APPEA: Carbon Pricing Represents Additional Cost for Australian LNG Exporters
The expected move to a floating price under the carbon pricing mechanism still represents an addition to the cost structure of Australian liquefied natural gas (LNG) exporters competing in global markets, the Australian Petroleum Production & Exploration Association said on Sunday.
APPEA Chief Executive David Byers said: “It is important to recognise there is no international carbon price in operation.
“So while the move to a floating price may represent a short-term lowering of the price facing liable entities, Australia is still imposing a cost on its gas export industry that will not be borne by any of its LNG competitors. This will diminish its international competitive standing.
“For every tonne of carbon dioxide associated with the production, export and consumption of Australian LNG, up to 9½ tonnes are avoided in customer countries when LNG is used in place of coal.
“APPEA encourages the Government to work with the industry to ensure the earlier than planned move to a floating price occurs as efficiently and cost-effectively as possible.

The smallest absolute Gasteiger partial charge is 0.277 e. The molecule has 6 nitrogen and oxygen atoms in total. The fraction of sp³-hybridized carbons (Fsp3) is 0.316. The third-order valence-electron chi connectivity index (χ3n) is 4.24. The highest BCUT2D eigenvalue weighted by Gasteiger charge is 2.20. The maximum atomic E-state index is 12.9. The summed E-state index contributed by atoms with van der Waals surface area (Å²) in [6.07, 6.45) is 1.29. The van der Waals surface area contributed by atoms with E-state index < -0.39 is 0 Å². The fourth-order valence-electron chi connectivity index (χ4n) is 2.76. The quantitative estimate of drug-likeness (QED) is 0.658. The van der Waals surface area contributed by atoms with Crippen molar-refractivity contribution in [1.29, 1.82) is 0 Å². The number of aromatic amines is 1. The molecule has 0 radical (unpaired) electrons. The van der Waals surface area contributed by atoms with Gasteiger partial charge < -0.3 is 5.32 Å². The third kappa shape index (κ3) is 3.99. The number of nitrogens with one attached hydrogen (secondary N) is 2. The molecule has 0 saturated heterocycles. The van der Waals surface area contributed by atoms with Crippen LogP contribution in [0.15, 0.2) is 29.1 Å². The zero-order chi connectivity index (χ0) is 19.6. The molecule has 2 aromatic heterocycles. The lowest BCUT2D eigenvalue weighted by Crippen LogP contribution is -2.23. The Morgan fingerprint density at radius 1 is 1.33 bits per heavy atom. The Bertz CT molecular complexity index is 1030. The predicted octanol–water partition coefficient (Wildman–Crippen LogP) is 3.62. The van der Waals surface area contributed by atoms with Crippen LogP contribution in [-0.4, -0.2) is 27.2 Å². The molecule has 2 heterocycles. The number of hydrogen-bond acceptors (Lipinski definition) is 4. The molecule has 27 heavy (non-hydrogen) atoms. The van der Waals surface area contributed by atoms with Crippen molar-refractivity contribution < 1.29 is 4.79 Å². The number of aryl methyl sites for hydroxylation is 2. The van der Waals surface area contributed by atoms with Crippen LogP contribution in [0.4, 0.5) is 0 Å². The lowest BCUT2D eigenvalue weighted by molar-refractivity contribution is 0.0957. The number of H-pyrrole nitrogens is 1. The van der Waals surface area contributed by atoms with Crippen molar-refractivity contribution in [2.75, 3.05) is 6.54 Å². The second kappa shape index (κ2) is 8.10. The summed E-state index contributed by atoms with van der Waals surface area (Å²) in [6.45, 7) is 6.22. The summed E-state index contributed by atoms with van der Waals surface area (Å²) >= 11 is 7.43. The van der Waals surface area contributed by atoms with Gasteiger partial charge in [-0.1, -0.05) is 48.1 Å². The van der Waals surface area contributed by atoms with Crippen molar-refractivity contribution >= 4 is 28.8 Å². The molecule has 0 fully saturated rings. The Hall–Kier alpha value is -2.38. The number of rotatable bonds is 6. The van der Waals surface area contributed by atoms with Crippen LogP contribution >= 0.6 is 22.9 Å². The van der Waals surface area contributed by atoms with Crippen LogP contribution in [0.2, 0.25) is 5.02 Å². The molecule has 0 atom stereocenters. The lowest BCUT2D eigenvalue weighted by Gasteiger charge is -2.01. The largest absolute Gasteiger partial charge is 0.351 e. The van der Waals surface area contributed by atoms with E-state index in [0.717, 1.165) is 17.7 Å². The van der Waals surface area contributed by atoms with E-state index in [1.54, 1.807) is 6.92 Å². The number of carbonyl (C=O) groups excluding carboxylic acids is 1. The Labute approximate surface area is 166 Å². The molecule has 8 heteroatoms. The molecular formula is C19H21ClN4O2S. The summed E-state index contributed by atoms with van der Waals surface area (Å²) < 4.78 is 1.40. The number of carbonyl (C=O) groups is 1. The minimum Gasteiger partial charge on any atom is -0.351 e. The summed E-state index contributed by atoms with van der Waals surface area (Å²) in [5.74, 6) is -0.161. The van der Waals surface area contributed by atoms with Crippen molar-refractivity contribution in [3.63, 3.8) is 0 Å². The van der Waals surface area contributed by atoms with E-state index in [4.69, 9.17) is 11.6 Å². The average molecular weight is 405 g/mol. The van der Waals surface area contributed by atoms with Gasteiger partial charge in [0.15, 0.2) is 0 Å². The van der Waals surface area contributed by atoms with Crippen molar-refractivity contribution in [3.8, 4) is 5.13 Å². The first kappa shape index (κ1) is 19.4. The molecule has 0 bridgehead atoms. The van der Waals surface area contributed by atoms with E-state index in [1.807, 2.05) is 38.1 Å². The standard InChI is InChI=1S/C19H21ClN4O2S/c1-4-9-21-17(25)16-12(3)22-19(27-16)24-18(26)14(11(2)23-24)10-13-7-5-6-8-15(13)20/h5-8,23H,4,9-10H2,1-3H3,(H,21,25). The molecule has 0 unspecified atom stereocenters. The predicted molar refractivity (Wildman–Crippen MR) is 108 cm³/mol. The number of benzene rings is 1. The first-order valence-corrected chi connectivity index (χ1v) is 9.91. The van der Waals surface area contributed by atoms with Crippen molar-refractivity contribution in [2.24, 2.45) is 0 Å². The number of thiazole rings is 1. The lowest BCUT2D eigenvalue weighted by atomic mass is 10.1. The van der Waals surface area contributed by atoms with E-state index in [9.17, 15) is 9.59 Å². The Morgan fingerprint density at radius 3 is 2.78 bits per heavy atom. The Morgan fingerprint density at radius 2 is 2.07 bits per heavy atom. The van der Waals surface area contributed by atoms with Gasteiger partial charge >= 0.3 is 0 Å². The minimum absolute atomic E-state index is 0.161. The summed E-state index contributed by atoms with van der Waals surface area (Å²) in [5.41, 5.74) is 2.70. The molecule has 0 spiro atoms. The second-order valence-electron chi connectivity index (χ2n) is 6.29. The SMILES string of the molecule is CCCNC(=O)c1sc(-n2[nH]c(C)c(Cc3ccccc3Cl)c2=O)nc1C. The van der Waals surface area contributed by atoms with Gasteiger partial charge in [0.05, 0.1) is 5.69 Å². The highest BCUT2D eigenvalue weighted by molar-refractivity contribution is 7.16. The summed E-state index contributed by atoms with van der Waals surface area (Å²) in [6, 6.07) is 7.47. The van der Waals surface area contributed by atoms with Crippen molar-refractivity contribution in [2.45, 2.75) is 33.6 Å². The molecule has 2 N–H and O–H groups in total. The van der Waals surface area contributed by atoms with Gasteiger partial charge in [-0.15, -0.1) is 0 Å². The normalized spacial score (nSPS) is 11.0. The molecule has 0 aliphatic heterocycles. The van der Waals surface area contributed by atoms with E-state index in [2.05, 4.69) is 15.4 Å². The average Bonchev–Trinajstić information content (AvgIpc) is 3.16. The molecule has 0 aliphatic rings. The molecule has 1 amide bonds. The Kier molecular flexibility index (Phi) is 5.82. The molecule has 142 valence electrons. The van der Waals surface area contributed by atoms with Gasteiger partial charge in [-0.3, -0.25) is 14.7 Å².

“A range of complicated administrative arrangements that have been changed numerous times since 1 July 2012 underpin aspects of the scheme – particularly those applying to natural gas liability. It is vital that compliance with the scheme is streamlined and does not impose extra and unnecessary costs on the industry or disrupt existing commercial arrangements.
“The Federal Government should take the opportunity presented by these changes to remove the 230 or more other policies and programs regulating greenhouse gas emissions in Australia.
“It is clear that the growth of disparate and conflicting Australian, state, and territory government greenhouse initiatives is increasing costs and uncertainty for Australian industry.
“The plethora of regulatory and pseudo carbon pricing mechanisms – such as the recently and inappropriately expanded Energy Efficiency Opportunities scheme, the imposition of greenhouse conditions under environmental approval processes and the Renewable Energy Target – are no longer consistent with the Government’s stated policy intention. All should now be removed.”